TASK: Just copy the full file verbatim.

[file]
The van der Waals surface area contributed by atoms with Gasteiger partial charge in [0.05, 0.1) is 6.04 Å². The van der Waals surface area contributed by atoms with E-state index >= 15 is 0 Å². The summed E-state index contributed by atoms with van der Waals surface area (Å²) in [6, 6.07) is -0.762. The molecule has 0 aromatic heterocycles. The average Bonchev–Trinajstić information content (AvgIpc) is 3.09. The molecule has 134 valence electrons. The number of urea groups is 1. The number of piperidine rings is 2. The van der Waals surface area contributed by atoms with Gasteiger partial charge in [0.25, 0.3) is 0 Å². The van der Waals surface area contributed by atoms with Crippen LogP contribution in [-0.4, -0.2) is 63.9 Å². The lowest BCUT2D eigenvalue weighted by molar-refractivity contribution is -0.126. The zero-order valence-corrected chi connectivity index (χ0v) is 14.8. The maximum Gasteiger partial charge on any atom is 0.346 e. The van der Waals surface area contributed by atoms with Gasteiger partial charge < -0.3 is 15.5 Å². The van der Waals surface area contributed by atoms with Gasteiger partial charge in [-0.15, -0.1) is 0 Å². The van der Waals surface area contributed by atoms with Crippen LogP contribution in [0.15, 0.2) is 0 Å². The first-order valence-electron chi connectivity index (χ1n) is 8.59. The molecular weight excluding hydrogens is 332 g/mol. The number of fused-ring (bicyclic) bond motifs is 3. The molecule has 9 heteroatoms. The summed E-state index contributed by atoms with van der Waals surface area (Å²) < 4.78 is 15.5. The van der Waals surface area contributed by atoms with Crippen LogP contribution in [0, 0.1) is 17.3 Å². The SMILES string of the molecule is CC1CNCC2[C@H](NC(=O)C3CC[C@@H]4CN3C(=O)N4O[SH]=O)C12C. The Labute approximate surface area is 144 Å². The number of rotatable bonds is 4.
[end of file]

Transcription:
The van der Waals surface area contributed by atoms with Gasteiger partial charge in [0.05, 0.1) is 6.04 Å². The van der Waals surface area contributed by atoms with E-state index >= 15 is 0 Å². The summed E-state index contributed by atoms with van der Waals surface area (Å²) in [6, 6.07) is -0.762. The molecule has 0 aromatic heterocycles. The average Bonchev–Trinajstić information content (AvgIpc) is 3.09. The molecule has 134 valence electrons. The number of urea groups is 1. The number of piperidine rings is 2. The van der Waals surface area contributed by atoms with Gasteiger partial charge in [0.25, 0.3) is 0 Å². The van der Waals surface area contributed by atoms with Crippen LogP contribution in [-0.4, -0.2) is 63.9 Å². The lowest BCUT2D eigenvalue weighted by molar-refractivity contribution is -0.126. The zero-order valence-corrected chi connectivity index (χ0v) is 14.8. The maximum Gasteiger partial charge on any atom is 0.346 e. The van der Waals surface area contributed by atoms with Gasteiger partial charge < -0.3 is 15.5 Å². The van der Waals surface area contributed by atoms with Gasteiger partial charge in [-0.15, -0.1) is 0 Å². The van der Waals surface area contributed by atoms with Crippen LogP contribution in [0.15, 0.2) is 0 Å². The first-order valence-electron chi connectivity index (χ1n) is 8.59. The molecular weight excluding hydrogens is 332 g/mol. The number of fused-ring (bicyclic) bond motifs is 3. The molecule has 9 heteroatoms. The summed E-state index contributed by atoms with van der Waals surface area (Å²) < 4.78 is 15.5. The van der Waals surface area contributed by atoms with Crippen LogP contribution in [0, 0.1) is 17.3 Å². The SMILES string of the molecule is CC1CNCC2[C@H](NC(=O)C3CC[C@@H]4CN3C(=O)N4O[SH]=O)C12C. The Labute approximate surface area is 144 Å². The number of rotatable bonds is 4.